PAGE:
Full LD was obtained for all significant SNPs and very strong LD (r 2 > 0.97) between all other SNPs in the region on chromosome 3, forming four haplotypes (Table 3). The association between the haplotypes (coded as 0: animal does not carry the haplotype, 1: animal carries one copy of the haplotype, and 2: animal carries two copies of the haplotype) and pH confirmed the positive effect of haplotype 1 on loin pH (Table 3). Compared to the rest of the haplotypes, the effect of haplotype 1 on loin pH was 0.018 (SE = 0.004), the same as in the single-SNP analysis.
The linkage disequilibrium structure (D’) of the first region on chromosome 15 (58.5 Mb–60.5 Mb) is presented in Fig. 4. The significant region from the original GWAS is approximately 2 Mb long and includes over 30 SNPs that passed the quality check. Even though the LD structure presented as D’ values (Fig. 4) is quite strong throughout the region, there are still 16 different haplotypes present. Haplotype 6, with very low frequency (0.05), showed strong association with loin pH: a haplotype effect of -0.036 pH units with SE = 0.008 and P-value = 6.6E-06 (Table 4). Also haplotype 7 showed a similar haplotype effect (-0.021, SE = 0.009) but with a higher P-value of 0.017. All other haplotypes gave a P-value > 0.05. Haplotypes 6 and 7 only have 30% of the alleles in common, but share three significant SNPs: H3GA0044376, ALGA0085452, and ASGA0069650 (see Table 2). Considering these two haplotypes together against all other haplotypes gave a P-value of 4.95E-07.
We also attempted a haplotype analysis for the second region of chromosome 15, but no further information was attained beyond the results presented for single SNPs. The reason for this is the length of the significant region, which created a very large number of possible haplotypes depending on the way haplotype blocks were defined.
Based on the database annotation, a total of 56 genes were located next to the significant SNPs or regions identified in GWAS (Table 5). These genes were found to form main functional networks (Fig. 5). The genes on chromosome 3 (e.g. CREBBP and ADCY9) and on chromosome 15 (e.g. PRKAG3, IHH, WNT10A, STK36, and PLCD4 at 133.3 Mb–134.2 Mb) share statistically the most significant pathway, the Hedgehog signaling pathway. Other highlighted network pathways include Endocytosis, ErbB signaling, Faconiani anemia, RNA degradation, Non-homologous end-joining, Lysosome, and Primary bile acid biosynthesis.
In addition, the four sets of genes in the significant chromosomal regions were used as input for the TFM-Explorer. Twenty-five TFs were identified through this analysis in each set. Based on the biological processes overrepresented in the BiNGO as well as on a literature review related to meat pH, we selected eight key TFs (Table 6) to construct a combined gene-TF network (Fig. 6). This network highlights the most connected genes within each set (e.g. TNS1, IGFBP5, VIL1, USP37, RQCD1, CRYBA2, PRKAG3, MAK16, NRG1, TRAP1, CLUAP1, and CREBBP) and provides an overview of shared TFs and genes across the single significant SNPs and regions on chromosomes 3 and 15.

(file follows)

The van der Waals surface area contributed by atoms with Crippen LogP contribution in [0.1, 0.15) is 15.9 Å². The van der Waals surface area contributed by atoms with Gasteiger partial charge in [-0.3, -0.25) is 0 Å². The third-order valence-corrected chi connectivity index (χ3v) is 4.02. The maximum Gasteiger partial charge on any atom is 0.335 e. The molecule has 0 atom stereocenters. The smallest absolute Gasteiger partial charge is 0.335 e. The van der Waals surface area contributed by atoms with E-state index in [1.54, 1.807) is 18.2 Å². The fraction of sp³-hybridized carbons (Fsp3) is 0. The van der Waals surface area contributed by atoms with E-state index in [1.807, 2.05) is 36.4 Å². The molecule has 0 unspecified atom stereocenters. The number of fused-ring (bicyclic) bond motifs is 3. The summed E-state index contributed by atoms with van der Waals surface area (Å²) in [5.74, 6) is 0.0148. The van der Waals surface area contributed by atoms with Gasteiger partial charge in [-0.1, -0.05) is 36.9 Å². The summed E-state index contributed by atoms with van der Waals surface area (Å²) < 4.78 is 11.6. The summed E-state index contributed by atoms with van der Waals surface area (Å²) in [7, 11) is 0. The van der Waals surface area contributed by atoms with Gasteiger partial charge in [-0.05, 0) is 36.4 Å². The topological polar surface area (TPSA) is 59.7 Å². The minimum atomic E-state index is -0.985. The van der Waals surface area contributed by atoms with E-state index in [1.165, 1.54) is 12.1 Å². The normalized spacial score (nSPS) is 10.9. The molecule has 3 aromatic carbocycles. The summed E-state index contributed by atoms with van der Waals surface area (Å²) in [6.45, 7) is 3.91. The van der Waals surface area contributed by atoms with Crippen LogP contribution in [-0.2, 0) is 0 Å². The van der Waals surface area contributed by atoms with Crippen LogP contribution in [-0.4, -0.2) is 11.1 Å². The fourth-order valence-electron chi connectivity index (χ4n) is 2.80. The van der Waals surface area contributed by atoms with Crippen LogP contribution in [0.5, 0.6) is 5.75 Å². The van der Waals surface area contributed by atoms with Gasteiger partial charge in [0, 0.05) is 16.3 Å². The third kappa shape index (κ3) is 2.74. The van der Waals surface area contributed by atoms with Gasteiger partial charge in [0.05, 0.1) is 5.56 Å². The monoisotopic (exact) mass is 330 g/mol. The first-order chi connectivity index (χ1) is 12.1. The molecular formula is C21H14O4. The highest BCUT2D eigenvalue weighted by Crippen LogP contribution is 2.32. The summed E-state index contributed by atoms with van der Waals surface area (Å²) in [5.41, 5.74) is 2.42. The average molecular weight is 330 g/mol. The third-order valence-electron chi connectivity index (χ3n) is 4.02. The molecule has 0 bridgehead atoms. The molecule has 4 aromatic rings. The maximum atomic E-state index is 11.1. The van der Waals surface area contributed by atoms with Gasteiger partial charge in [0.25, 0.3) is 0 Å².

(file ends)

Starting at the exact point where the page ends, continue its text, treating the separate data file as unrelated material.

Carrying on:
This article presents the results of GWAS and post-GWAS of pH measured from loin using the Finnish Yorkshire pig breed. A previous GWAS with 470 animals which were also included in the current study revealed two statistically significant (P-value < 2.0E-06) chromosomal regions: one on chromosome 2 and one on chromosome 15 (PRKAG3 region) . As in the previous study, the region around PRKAG3 also gave the smallest P-value in this study. The SNPs on chromosome 2 found significant in the previous study  now reached a P-value of 5.77E-05 (ASGA0009838) that is still very close to significance and can be considered as “suggestive” finding. In the previous study, the best SNP on chromosome 3 (ASGA0014287) had a P-value of 5.89E-05. The best SNP on chromosome 15 at 58.5 Mb–60.5 Mb (ASGA0069650) also had an almost significant P-value (5.75E-06) in the previous study. Thus, increasing the number of observations from 470 to 703 changed the results somewhat. Results based on larger data are obviously more reliable than those based on smaller datasets.
Long-distance LD was observed between the SNPs in the PRKAG3 region and the other SNPs on chromosome 15. Including MARC0083357 in the model reduced the effect and significance of all SNPs on chromosome 15. Thus the significance observed in the first region on chromosome 15 may be “reflection” of the PRKAG3 region due to LD. However, the question why LD between these regions is so strong remains unsolved. Altogether, the mechanism on chromosome 15 that reduces pH in muscle post mortem is currently not yet fully understood. Beyond the original 200Q allele of PRKAG3, the functional variations could be due to other genes or to interaction between genes and transcription factors. Several studies have given evidence that I199V is highly associated with loin pH [32–35]. Also Rubio et al.  considered PRKAG3 as the best candidate in the region 132 Mb–135 Mb of chromosome 15 (the same region as detected in our study). However, based on a previous study by Uimari and Sironen , I199V is not directly associated with loin pH in the Finnish Yorkshire population; instead, the haplotype g.-157C–g.-58A–24E–199I is. Also Ryan et al.  reported a positive association of g.-157C with PRKAG3 expression and meat quality, and Zhang et al.  proposed that other genes besides PRKAG3 could be responsible for the association found in this region.